Pimp My Scope

Most of us have heard some form of the adage, “You can buy cheaper, but you’ll never pay less.” It means that cheaper products ultimately do not stand up to the needs of their superior counterparts. Hackers love to prove this aphorism wrong by applying inexpensive upgrades to inexpensive tools to fill up a feature-rich tool bag. Take [The Thought Emporium] who has upgraded an entry-level microscope into one capable of polarized and dark-field microscopy. You can also see the video after the break.

Functionally, polarized images can reveal hidden features of things like striations in crystals or stress lines in hot glue threads. Dark-field microscopy is like replacing the normally glaring white background with a black background, and we here at Hackaday approve of that décor choice. Polarizing filters sheets are not expensive and installation can be quick, depending on your scope. Adding a dark-field filter could cost as much as a dime.

Like most mods, the greatest investment will be your time. That investment will pay back immediately by familiarizing you with your tools and their workings. In the long-run, you will have a tool with greater power.

Simple mods like the light source can be valuable, but upgrades are not limited to optical scopes, an electron microscope was brought back to life with Arduino

5 thoughts on “Pimp My Scope

  1. Oooh, I did that not one month ago, what a coincidence! The polarizing film was stripped from a broken LCD panel, of course. By the way, this is a great tool for liquid crystal research; I tried to put a liquid crystal sample under a polarizing microscope, and the results were pretty amazing: I could see a nematic schlieren texture and observe a phase transition on heating with a hair dryer. LCs are normally quite expensive if purchased commercially (something like $250 for one gram of 4-cyano-4′-pentylbiphenyl — far more than I was willing to pay!), but mine came free courtesy of the same broken LCD panel=)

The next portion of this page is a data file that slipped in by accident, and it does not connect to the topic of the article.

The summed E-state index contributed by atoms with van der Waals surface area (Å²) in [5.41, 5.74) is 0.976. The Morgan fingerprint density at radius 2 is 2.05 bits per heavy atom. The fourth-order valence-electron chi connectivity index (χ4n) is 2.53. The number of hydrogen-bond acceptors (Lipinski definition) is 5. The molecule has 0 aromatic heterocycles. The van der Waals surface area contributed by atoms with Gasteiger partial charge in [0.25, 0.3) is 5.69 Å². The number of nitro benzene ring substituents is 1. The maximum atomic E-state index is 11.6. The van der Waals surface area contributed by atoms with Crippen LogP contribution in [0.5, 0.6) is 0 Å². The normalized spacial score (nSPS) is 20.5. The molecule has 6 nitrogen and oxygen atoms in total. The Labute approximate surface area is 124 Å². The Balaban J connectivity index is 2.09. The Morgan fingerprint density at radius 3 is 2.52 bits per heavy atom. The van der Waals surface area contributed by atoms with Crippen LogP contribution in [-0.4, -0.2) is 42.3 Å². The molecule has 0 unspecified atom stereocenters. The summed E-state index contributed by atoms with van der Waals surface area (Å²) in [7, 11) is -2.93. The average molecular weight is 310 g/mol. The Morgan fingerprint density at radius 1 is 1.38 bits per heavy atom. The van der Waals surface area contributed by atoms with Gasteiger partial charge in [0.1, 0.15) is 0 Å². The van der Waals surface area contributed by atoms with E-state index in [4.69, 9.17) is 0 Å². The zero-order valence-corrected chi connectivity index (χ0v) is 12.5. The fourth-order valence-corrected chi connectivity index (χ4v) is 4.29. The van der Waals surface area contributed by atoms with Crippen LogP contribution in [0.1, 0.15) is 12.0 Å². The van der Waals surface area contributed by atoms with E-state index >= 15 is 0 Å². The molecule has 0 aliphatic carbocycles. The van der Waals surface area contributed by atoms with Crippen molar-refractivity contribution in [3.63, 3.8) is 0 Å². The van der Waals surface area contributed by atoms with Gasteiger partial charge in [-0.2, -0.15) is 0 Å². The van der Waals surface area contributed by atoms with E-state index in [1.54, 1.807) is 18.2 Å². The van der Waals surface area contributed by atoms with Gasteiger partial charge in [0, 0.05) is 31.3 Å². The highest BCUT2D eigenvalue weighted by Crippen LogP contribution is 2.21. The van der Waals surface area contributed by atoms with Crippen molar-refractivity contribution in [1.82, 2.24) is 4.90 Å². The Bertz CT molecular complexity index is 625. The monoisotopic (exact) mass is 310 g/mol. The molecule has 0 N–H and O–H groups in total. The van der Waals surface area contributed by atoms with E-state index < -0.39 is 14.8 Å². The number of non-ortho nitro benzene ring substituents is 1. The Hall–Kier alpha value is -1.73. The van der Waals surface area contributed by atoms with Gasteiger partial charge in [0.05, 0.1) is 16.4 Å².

2. Awesome… reminds me of this instructable ( http://www.instructables.com/id/Convert-a-1980s-Video-Camera-Into-a-Real-Time-Pola/ ) though way way more cost effective and a different application that is really effective. I’m surprised how cost effective some of the filters are like with some of the diffraction gratings and I’m guessing a printed mount for the filter over the light with a dial indicator will help with determining repeatable method for viewing if making a procedure.

  3. If I recall properly, my Tasco microscope I got about 1969 had a polarizer. It was a low end kid’s microscope, comolete with accessories and even brine shrimp eggs.


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